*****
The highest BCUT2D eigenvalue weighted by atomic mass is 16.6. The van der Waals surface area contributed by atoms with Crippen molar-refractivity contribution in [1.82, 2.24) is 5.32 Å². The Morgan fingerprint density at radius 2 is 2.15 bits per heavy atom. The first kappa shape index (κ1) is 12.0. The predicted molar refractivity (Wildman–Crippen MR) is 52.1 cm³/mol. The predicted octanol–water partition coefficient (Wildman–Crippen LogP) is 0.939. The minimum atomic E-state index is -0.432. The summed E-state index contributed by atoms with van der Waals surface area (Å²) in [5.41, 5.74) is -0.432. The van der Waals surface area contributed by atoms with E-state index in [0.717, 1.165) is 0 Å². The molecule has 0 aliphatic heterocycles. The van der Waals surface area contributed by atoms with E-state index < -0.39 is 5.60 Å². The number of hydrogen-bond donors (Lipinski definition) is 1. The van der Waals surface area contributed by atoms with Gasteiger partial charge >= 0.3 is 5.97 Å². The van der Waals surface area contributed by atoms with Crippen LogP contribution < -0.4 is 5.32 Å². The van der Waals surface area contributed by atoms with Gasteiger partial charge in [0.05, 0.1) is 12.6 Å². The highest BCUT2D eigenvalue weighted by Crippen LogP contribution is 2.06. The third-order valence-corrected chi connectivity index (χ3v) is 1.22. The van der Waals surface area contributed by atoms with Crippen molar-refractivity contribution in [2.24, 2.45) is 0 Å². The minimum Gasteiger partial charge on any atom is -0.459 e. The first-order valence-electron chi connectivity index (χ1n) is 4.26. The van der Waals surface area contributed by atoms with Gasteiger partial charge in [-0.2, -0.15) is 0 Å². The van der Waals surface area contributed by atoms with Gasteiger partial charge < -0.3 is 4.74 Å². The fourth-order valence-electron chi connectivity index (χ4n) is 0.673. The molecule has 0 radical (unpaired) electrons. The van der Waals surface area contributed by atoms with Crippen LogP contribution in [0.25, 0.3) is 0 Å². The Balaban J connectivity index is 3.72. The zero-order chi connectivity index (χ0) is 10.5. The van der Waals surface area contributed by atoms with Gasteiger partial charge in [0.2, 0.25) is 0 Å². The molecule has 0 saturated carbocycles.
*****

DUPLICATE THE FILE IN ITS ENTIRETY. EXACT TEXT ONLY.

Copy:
The highest BCUT2D eigenvalue weighted by atomic mass is 16.6. The van der Waals surface area contributed by atoms with Crippen molar-refractivity contribution in [1.82, 2.24) is 5.32 Å². The Morgan fingerprint density at radius 2 is 2.15 bits per heavy atom. The first kappa shape index (κ1) is 12.0. The predicted molar refractivity (Wildman–Crippen MR) is 52.1 cm³/mol. The predicted octanol–water partition coefficient (Wildman–Crippen LogP) is 0.939. The minimum atomic E-state index is -0.432. The summed E-state index contributed by atoms with van der Waals surface area (Å²) in [5.41, 5.74) is -0.432. The van der Waals surface area contributed by atoms with E-state index in [0.717, 1.165) is 0 Å². The molecule has 0 aliphatic heterocycles. The van der Waals surface area contributed by atoms with E-state index < -0.39 is 5.60 Å². The number of hydrogen-bond donors (Lipinski definition) is 1. The van der Waals surface area contributed by atoms with Gasteiger partial charge >= 0.3 is 5.97 Å². The van der Waals surface area contributed by atoms with Crippen LogP contribution < -0.4 is 5.32 Å². The van der Waals surface area contributed by atoms with Gasteiger partial charge in [0.05, 0.1) is 12.6 Å². The highest BCUT2D eigenvalue weighted by Crippen LogP contribution is 2.06. The third-order valence-corrected chi connectivity index (χ3v) is 1.22. The van der Waals surface area contributed by atoms with Crippen molar-refractivity contribution in [2.24, 2.45) is 0 Å². The minimum Gasteiger partial charge on any atom is -0.459 e. The first-order valence-electron chi connectivity index (χ1n) is 4.26. The van der Waals surface area contributed by atoms with Gasteiger partial charge in [-0.2, -0.15) is 0 Å². The van der Waals surface area contributed by atoms with Gasteiger partial charge < -0.3 is 4.74 Å². The fourth-order valence-electron chi connectivity index (χ4n) is 0.673. The molecule has 0 radical (unpaired) electrons. The van der Waals surface area contributed by atoms with Crippen LogP contribution in [0.25, 0.3) is 0 Å². The Balaban J connectivity index is 3.72. The zero-order chi connectivity index (χ0) is 10.5. The van der Waals surface area contributed by atoms with Gasteiger partial charge in [0.2, 0.25) is 0 Å². The molecule has 0 saturated carbocycles.